Consensus is low and emotions high as voters in several states will get the chance to weigh in on minimum wage levels during Election Day across the country Tuesday.

Initiatives to raise the minimum wage appear on the ballot in Alaska, Arkansas, Nebraska and South Dakota, and Illinois will have a non-binding referendum. 

Higher minimums were already approved this year in 10 states, as well as the District of Columbia and the city of Seattle. 

Some small business owners say raising the minimum wage will force them to cut employees' hours or jobs, while others say if workers have more, they will spend more, and help the economy. 

I was recently in Rochester, Minnesota, and spoke to the owner of a business located just a few blocks from Mayo Clinic. 

He hires temporary workers to bolster his permanent employee roster, and said he is constantly searching for ways to reduce hiring and head count through technology. 

“I like owning – and operating – a business, and appreciate my role in the community providing jobs and paying taxes,” he said. “But between wage hikes and rising health care costs and all the rest, I am increasingly fearful about the future.” 

Alaska's measure would hike the state's minimum wage from $7.75 to $9.75 by 2016. Arkansas' minimum wage would go to $8.50 by 2017, Nebraska's to $9 by 2016, and South Dakota's to $8.50 by next year.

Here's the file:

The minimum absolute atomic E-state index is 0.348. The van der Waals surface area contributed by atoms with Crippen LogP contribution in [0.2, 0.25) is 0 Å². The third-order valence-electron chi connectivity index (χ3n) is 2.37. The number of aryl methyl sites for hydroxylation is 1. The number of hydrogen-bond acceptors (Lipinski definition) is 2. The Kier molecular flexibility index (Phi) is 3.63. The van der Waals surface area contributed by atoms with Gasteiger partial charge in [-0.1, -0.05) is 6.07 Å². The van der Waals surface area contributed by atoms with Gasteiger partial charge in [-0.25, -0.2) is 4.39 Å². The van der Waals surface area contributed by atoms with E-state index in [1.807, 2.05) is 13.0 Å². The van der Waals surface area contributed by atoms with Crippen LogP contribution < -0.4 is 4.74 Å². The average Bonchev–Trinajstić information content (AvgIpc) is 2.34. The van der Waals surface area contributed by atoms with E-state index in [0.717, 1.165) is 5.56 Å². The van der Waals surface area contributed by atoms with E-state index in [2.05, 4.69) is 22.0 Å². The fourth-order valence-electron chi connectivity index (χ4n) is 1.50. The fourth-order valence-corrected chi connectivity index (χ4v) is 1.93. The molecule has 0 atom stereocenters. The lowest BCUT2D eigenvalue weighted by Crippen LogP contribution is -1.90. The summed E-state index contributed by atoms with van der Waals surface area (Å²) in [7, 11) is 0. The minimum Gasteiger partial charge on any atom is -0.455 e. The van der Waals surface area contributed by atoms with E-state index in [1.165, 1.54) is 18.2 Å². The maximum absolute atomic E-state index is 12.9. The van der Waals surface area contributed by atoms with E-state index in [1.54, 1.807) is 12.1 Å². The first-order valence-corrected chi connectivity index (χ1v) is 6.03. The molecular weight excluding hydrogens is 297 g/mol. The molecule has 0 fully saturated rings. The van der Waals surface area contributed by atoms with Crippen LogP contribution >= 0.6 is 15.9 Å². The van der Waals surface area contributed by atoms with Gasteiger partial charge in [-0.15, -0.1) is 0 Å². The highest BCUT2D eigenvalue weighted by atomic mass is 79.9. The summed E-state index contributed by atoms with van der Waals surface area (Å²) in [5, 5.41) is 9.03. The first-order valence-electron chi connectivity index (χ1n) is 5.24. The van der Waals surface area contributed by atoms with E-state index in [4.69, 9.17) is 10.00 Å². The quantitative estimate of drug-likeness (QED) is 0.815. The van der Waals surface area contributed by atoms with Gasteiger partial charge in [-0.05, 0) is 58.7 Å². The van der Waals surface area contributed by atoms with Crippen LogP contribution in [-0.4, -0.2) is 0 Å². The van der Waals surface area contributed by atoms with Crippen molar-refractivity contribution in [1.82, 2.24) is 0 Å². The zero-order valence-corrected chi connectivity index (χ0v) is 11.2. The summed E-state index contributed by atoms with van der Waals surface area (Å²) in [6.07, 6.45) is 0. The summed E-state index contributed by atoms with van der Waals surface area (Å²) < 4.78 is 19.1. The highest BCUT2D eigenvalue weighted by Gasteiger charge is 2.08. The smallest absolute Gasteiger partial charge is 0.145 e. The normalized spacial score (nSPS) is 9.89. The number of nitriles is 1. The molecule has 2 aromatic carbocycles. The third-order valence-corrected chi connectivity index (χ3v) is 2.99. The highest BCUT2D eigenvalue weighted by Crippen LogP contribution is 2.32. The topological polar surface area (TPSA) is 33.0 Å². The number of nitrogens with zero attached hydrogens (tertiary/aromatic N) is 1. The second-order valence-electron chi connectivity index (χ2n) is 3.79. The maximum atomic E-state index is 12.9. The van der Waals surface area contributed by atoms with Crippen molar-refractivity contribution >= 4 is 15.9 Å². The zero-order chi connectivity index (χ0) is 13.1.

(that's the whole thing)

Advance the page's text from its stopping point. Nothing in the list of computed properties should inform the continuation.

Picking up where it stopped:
The Ōnin Group, a privately held multi-regional staffing agency based in Birmingham, Alabama, says an $8.00/hr employee actually costs $11.43/hr, 43% above pay cost. And that doesn’t include the costs associated with recruiting.

Ken Jarosch told AP business writer Joyce Rosenberg he thinks he'll have to raise prices and hire fewer part-timers for his full-line scratch bakery located in the northwest suburbs of Chicago. 

He says costs would rise about 5.5% if the wage floor goes from $8.25 to $10. Jarosch has about a dozen high school students earning minimum wage out of his staff of 60.

Further, he is concerned he might have to pay his workers even more, or risk losing them, if the city of Chicago approves a proposed minimum wage hike. 

This past summer, a panel appointed by Mayor Rahm Emanuel recommended the minimum wage rise from its current level of $8.25 an hour to $9.50 next year. It would keep going up until hitting $13 an hour in 2018. After that, it would be adjusted annually to keep pace with inflation.

Crain’s Chicago Business reported, “there appears little doubt that the measure will be approved by the City Council.” Additionally, one group of aldermen recently introduced legislation calling for a $15 minimum wage.

Illinois Retail Merchants Association CEO Rob Karr said his group isn’t very hopeful that “economic realities will prevail.”

And added that “Chicago has a lot of border communities that will be at a competitive disadvantage” if the measure passes and nearby suburbs do not change their minimum-wage rate.

As far as what companies might do first, raise prices, or cut jobs, a recent survey by Pepperdine University's Graziadio School of Business and Management found 30% percent of the 3,600 small and mid-sized business owners surveyed would pass along an increase to customers, while 14% said they'd cut hours and 12% said they'd lay off employees. 

The Minnesota business owner I spoke with said in closing, “I can’t continue to add people regardless of cost, and I can’t continue to pass on all of my rising costs to customers. At some point something’s gotta give.”